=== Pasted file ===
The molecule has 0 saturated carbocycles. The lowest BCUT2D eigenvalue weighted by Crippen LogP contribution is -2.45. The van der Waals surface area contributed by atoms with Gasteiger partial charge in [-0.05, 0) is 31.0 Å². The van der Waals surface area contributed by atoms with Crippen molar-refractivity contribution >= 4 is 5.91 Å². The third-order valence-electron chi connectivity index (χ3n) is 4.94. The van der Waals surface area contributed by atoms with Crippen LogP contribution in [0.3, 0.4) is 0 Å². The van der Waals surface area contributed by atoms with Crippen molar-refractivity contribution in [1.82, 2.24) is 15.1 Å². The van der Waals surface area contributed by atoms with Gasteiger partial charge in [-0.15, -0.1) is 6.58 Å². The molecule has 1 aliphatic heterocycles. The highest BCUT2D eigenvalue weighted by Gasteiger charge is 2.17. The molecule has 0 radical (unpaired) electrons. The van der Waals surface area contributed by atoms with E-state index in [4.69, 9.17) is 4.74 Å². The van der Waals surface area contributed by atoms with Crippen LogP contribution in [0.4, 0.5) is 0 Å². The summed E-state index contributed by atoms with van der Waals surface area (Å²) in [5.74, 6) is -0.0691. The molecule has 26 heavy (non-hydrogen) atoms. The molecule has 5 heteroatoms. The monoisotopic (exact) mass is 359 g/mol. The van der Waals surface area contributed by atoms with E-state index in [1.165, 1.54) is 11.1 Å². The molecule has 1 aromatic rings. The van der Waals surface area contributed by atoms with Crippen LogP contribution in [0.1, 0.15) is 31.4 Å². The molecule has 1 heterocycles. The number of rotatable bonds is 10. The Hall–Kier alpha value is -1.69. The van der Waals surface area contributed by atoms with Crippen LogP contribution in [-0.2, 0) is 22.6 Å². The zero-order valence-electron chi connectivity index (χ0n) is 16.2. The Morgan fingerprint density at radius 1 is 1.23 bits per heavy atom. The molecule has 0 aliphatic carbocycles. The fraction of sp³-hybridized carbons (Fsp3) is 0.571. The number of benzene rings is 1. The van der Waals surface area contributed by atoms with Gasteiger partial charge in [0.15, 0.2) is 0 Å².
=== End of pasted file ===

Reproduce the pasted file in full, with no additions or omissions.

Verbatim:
The molecule has 0 saturated carbocycles. The lowest BCUT2D eigenvalue weighted by Crippen LogP contribution is -2.45. The van der Waals surface area contributed by atoms with Gasteiger partial charge in [-0.05, 0) is 31.0 Å². The van der Waals surface area contributed by atoms with Crippen molar-refractivity contribution >= 4 is 5.91 Å². The third-order valence-electron chi connectivity index (χ3n) is 4.94. The van der Waals surface area contributed by atoms with Crippen LogP contribution in [0.3, 0.4) is 0 Å². The van der Waals surface area contributed by atoms with Crippen molar-refractivity contribution in [1.82, 2.24) is 15.1 Å². The van der Waals surface area contributed by atoms with Gasteiger partial charge in [-0.15, -0.1) is 6.58 Å². The molecule has 1 aliphatic heterocycles. The highest BCUT2D eigenvalue weighted by Gasteiger charge is 2.17. The molecule has 0 radical (unpaired) electrons. The van der Waals surface area contributed by atoms with E-state index in [4.69, 9.17) is 4.74 Å². The van der Waals surface area contributed by atoms with Crippen LogP contribution in [0.4, 0.5) is 0 Å². The summed E-state index contributed by atoms with van der Waals surface area (Å²) in [5.74, 6) is -0.0691. The molecule has 26 heavy (non-hydrogen) atoms. The molecule has 5 heteroatoms. The monoisotopic (exact) mass is 359 g/mol. The van der Waals surface area contributed by atoms with E-state index in [1.165, 1.54) is 11.1 Å². The molecule has 1 aromatic rings. The van der Waals surface area contributed by atoms with Crippen LogP contribution in [0.1, 0.15) is 31.4 Å². The molecule has 1 heterocycles. The number of rotatable bonds is 10. The Hall–Kier alpha value is -1.69. The van der Waals surface area contributed by atoms with Crippen LogP contribution in [-0.2, 0) is 22.6 Å². The zero-order valence-electron chi connectivity index (χ0n) is 16.2. The Morgan fingerprint density at radius 1 is 1.23 bits per heavy atom. The molecule has 0 aliphatic carbocycles. The fraction of sp³-hybridized carbons (Fsp3) is 0.571. The number of benzene rings is 1. The van der Waals surface area contributed by atoms with Gasteiger partial charge in [0.15, 0.2) is 0 Å².